But don’t they know the Tea Party is RAAAACIST?

August 5, 2010

A hostile media finds itself befuddled by Black Conservatives:

They must be Uncle Toms; it’s the only explanation. It couldn’t be that they’ve allied with conservatives out of genuine shared belief.

Nah. Thank Heaven the press is there to give us the straight facts without any editorializing.

(via Big Journalism)


More on Howard Zinn, historian and commie propagandist

August 5, 2010

Ron Radosh, himself a former Lefty and very familiar with the history of Communist and other radical movements in the US, has posted a very good examination of Zinn’s history as a Leftist in light of what was revealed in the recently released FBI dossiers.  Here’s one quote that shows I was wrong to call him a tool of Stalin; Zinn was actually to the Left of Uncle Joe and the CPUSA:

By this time, it is clear that Howard Zinn had long departed from CP ranks. If anything, he was far to the left of the official American CP. During the war in Vietnam, they backed the moderate group known as “Negotiations Now,” which sought a negotiated settlement of the war, and had the support of people like Arthur M. Schlesinger, Jr. and Irving Howe. Zinn became the architect of advocacy of unilateral withdrawal from Vietnam and a North Vietnamese victory. In 1978 he and others went to North Vietnam in a solidarity trip, and to arrange the release of a tiny minority of American POW’s, a propaganda coup for the North Vietnamese government.

Internally, Zinn gave his support to the black radicals in SNCC, as well as the militant new group, the Black Panther Party. He called all blacks in American prisons “political prisoners,” and said that the United States “has been a police state for a long time.” He also gave his backing to myriad far left groups, including the Maoist Progressive Labor Party, the Trotskyist Socialist Workers Party, and the Third World revolutionary nations of Cuba and North Vietnam.  One did not need FBI reports to learn what he stood for. In a 1965 article found in the files, Zinn praised the New Left for having “no illusions about Reds,” and for seeing “Stalinism unmasked.” His position was one of “moral equivalence,” in which he equated the totalitarian East with the democratic West as evil centers of power, the United States being the most culpable.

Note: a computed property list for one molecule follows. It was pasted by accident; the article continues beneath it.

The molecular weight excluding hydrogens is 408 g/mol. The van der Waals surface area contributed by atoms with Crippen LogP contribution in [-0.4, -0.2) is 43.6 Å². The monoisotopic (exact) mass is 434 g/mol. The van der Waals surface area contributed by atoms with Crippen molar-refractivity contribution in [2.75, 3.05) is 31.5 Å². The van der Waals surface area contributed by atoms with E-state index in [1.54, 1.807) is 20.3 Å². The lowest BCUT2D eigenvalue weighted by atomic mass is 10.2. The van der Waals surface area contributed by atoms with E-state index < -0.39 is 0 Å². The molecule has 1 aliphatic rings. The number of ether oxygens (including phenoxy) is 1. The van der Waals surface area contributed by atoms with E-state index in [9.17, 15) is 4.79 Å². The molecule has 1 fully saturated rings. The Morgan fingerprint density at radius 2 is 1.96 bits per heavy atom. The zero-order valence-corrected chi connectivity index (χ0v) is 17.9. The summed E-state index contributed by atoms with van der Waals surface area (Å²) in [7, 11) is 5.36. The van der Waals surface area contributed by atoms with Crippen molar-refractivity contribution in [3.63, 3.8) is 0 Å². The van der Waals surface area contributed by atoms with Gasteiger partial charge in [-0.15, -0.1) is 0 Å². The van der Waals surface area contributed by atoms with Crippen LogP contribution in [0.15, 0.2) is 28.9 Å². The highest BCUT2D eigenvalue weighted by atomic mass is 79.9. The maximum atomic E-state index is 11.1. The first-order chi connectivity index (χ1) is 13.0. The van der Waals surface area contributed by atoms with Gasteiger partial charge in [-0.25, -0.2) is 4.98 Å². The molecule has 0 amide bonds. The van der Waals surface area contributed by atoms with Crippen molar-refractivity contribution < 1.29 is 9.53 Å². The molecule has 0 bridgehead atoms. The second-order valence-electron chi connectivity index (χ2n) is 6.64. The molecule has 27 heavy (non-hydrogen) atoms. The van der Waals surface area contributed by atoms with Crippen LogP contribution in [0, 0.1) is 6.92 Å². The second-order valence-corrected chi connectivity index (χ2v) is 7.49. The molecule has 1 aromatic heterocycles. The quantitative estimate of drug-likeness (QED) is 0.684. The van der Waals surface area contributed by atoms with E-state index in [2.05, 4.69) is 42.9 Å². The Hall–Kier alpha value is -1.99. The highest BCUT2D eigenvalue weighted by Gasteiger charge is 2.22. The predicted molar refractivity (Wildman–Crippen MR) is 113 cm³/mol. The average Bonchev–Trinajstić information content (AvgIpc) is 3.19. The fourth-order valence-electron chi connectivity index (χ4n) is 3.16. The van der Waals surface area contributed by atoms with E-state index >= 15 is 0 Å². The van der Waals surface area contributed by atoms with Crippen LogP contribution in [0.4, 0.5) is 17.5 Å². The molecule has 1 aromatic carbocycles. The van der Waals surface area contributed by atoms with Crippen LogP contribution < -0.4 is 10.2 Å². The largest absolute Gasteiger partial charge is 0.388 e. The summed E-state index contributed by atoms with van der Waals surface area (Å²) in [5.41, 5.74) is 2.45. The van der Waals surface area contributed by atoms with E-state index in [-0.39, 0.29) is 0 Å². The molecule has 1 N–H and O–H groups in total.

And the textbook this clown wrote is now considered a standard in many high school and college classes. Nice.


Credit Sharron Angle with a sense of humor

August 5, 2010

Sharron Angle‘s campaign to unseat Harry Reid in Nevada has stumbled badly in the first few weeks since she won the Republican nomination, making what should have been a runaway victory over the unpopular Senate Majority Leader a tight race, instead, with Harry enjoying a small lead.

But, I’ll give her this: whether her own people are coming up with them or she’s getting help from the national Republicans, her commercials are funny: